William Hague and German Foreign Minister Guido Westerwelle were also expected to join Kerry on Friday, Reuters reported.
The talks are primarily focused on the size and output of Iran's enrichment program, which can create both reactor fuel and weapons-grade material suitable for a nuclear bomb. Iran insists it is pursuing only nuclear energy, medical treatments and research, but the United States and its allies fear that Iran could turn this material into the fissile core of nuclear warheads.
President Obama, in an interview with NBC on Thursday, described any sanctions relief as "modest" but said core sanctions against Iran would remain in place.
"Our job is not to trust the Iranians," Obama said. "Our job is to put in place mechanisms where we can verify what they're doing and not doing when it comes to their nuclear program."
International negotiators representing the six powers declined to comment on Araghchi's statement. Bur White House spokesman Jay Carney elaborated on what the U.S. calls a "first step" of a strategy meant to ultimately contain Iran's ability to use its nuclear program to make weapons.
An initial agreement would "address Iran's most advanced nuclear activities; increase transparency so Iran will not be able to use the cover of talks to advance its program; and create time and space as we negotiate a comprehensive agreement," Carney told reporters in Washington.
The six would consider "limited, targeted and reversible relief that does not affect our core sanctions," he said, alluding to penalties crippling Tehran's oil exports. If Iran reneges, said Carney, "the temporary, modest relief would be terminated, and we would be in a position to ratchet up the pressure even further by adding new sanctions."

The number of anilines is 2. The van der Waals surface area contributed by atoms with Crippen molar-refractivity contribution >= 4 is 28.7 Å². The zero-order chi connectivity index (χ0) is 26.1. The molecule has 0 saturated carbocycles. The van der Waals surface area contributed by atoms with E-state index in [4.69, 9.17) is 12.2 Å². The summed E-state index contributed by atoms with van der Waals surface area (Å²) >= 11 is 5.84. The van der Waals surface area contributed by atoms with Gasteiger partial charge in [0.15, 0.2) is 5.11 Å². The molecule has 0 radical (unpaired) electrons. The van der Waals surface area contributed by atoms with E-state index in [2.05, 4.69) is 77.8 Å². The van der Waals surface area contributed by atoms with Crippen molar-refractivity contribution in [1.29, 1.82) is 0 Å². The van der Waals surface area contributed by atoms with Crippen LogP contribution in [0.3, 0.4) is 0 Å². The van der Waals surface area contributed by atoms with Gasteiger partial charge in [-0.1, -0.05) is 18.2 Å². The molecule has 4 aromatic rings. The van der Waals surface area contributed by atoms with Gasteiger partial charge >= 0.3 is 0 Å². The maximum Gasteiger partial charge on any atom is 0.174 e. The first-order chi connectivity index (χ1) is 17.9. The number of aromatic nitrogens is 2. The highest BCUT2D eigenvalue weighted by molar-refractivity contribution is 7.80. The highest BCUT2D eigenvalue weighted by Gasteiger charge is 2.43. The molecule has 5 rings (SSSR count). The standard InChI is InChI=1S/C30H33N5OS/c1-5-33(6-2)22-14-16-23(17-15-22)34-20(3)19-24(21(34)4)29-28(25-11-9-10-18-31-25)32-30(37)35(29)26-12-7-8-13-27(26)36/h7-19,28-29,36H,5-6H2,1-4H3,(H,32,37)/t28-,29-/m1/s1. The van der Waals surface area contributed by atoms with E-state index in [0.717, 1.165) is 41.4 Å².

He described any temporary, initial relief of sanctions as likely "more financial rather than technical." Diplomats have previously said initial sanction rollbacks could free Iranian funds in overseas accounts and allow trade in gold and petrochemicals.
The last round of talks three weeks ago reached agreement on a framework of possible discussion points, and the two sides kicked off Thursday's round focused on getting to that first step.
Thursday's meeting ended about an hour after it began, followed by bilateral meetings, including one between the U.S and Iranian delegations. EU spokesman Michael Mann said the talks were "making progress."
Before the morning round, Zarif, the Iranian foreign minister, met with the EU's Ashton, who is convening the meeting. Asked afterward about the chances of agreement on initial steps this week, Zarif told reporters: "If everyone tries their best, we may have one."
After nearly a decade of deadlock, Iran seems more amenable to making concessions to the six countries. Iran's new president, Hassan Rouhani, has indicated he could cut back on the nuclear program in exchange for an easing of sanctions.
Despite the seemingly calmer political backdrop, issues remain.
Iranian hardliners want a meaningful — and quick — reduction of the sanctions in exchange for any concessions, while some U.S. lawmakers want significant rollbacks in Iran's nuclear activities in exchange for any loosening of actions.
The Associated Press contributed to this report.